Featured Stories

Other Pamplin Media Group sites


Tasting room work harder than it seems

Wine country — Courses offered through Wine Education Center train future tasting room attendants


A local wine author will offer a series of classes on various aspects of working in a wine tasting room, as part of the Oregon Wine Education Center that’s hosted through the Chehalem Valley Chamber of Commerce.

Kerry Boenisch was a natural choice to lead the classes: not only does she come from one of the pioneering wine families in the local area, but she also has decades of tasting room experience.

“For me it was just the right fit,” Boenisch said.

She worked in Argyle’s tasting room for 23 years, as well as the Rex Hill tasting room, in addition to her own experience growing up with her family’s winery, McDaniel Vineyards.

The program intends to attract not only people who are interested in working in the tasting room environment, but also new hires who want to bone up on their skills.

Boenisch has written a curriculum that aims to arm tasting room associates with the abilities they’ll need to succeed – there’s a lot more to the job than people might assume, and the courses set out to run through the “a-to-z” of tasting room operations.

“That’s a process that’s kind of mystifying to some people when they come in the door,” Boenisch explained. “We aim to take the intimidation aspect out of it.”

Many of the often nerve-wracking elements of working in a tasting room fall into the presentation factor: opening the bottle in front of customers the right way, pouring it without spilling, all while talking with patrons and remaining engaging.

“There’s a lot of components to the job, even though it looks like it might be simple there’s a lot to know,” Boenisch said.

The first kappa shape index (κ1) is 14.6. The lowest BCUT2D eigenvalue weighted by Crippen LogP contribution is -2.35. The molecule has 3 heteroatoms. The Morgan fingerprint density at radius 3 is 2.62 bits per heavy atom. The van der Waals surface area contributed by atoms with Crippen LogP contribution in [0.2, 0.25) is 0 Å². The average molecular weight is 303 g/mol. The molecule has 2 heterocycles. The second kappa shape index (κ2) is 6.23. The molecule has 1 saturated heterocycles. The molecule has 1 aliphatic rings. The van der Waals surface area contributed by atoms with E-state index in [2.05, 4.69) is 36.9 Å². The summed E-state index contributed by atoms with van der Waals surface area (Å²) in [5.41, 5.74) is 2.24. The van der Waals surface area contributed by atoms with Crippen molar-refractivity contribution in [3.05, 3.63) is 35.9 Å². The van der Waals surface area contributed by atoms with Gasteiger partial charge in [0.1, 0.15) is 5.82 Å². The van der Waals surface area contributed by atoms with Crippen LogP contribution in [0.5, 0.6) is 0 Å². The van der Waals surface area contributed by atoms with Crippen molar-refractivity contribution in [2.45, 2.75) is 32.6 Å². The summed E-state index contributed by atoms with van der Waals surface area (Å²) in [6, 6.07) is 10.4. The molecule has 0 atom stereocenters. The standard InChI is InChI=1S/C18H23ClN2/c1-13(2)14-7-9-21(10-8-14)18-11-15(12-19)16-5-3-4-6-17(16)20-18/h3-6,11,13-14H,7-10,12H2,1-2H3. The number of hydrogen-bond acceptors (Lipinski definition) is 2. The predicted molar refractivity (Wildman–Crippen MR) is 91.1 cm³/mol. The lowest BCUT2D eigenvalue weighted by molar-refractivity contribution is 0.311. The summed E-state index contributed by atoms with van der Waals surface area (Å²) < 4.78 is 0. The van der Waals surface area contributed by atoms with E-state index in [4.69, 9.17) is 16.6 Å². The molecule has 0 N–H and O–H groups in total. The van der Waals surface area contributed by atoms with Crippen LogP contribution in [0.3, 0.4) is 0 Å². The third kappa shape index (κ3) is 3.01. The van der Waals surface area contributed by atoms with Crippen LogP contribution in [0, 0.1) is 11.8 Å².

During the class the group will walk to a nearby tasting room for some onsite experience of what the environment is like, and some guest speakers will also come in to talk with students (Boenisch’s father, who helped found McDaniel Vineyards — now Torii Mor Winery — plans to speak at one of the class sessions.

The first course session takes place April 23, with the same course offered in May and June as well. That means the classes are being offered right before prime hiring season, Boenisch said, so it’s timed to best benefit the industry.

The course is a one-day class with room for 12 students overall and will be held at the OWEC space at the Chamber visitors center.

Last fall the Chamber was awarded a grant from Travel Oregon for marketing and development of a new OWEC curriculum. The $12,500 Travel Oregon funding provided to the Chamber was generated through sales of the Oregon Wine Country license plates. The Chamber matched the grant.

Other local organizations that received funding through the matching program include Travel Yamhill Valley and the Willamette Valley Wineries Association.

For more information on the OWEC or to register for a class, visit http://wineeducation. chehalemvalley.org/.